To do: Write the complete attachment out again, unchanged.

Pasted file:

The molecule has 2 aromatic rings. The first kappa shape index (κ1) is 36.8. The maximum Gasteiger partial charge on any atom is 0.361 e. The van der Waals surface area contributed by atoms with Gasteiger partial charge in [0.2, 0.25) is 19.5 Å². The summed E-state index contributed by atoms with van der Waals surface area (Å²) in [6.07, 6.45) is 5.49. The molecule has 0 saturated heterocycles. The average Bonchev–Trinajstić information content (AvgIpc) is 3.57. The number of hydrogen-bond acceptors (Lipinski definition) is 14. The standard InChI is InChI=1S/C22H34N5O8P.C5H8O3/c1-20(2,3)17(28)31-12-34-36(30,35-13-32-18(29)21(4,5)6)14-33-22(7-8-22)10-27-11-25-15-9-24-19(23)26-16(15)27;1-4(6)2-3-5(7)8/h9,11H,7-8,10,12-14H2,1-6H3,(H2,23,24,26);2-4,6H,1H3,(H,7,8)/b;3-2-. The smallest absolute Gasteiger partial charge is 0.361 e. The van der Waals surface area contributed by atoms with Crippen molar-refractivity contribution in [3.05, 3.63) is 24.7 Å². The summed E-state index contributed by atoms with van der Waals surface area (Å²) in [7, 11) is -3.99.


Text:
The molecule has 2 aromatic rings. The first kappa shape index (κ1) is 36.8. The maximum Gasteiger partial charge on any atom is 0.361 e. The van der Waals surface area contributed by atoms with Gasteiger partial charge in [0.2, 0.25) is 19.5 Å². The summed E-state index contributed by atoms with van der Waals surface area (Å²) in [6.07, 6.45) is 5.49. The molecule has 0 saturated heterocycles. The average Bonchev–Trinajstić information content (AvgIpc) is 3.57. The number of hydrogen-bond acceptors (Lipinski definition) is 14. The standard InChI is InChI=1S/C22H34N5O8P.C5H8O3/c1-20(2,3)17(28)31-12-34-36(30,35-13-32-18(29)21(4,5)6)14-33-22(7-8-22)10-27-11-25-15-9-24-19(23)26-16(15)27;1-4(6)2-3-5(7)8/h9,11H,7-8,10,12-14H2,1-6H3,(H2,23,24,26);2-4,6H,1H3,(H,7,8)/b;3-2-. The smallest absolute Gasteiger partial charge is 0.361 e. The van der Waals surface area contributed by atoms with Crippen molar-refractivity contribution in [3.05, 3.63) is 24.7 Å². The summed E-state index contributed by atoms with van der Waals surface area (Å²) in [7, 11) is -3.99.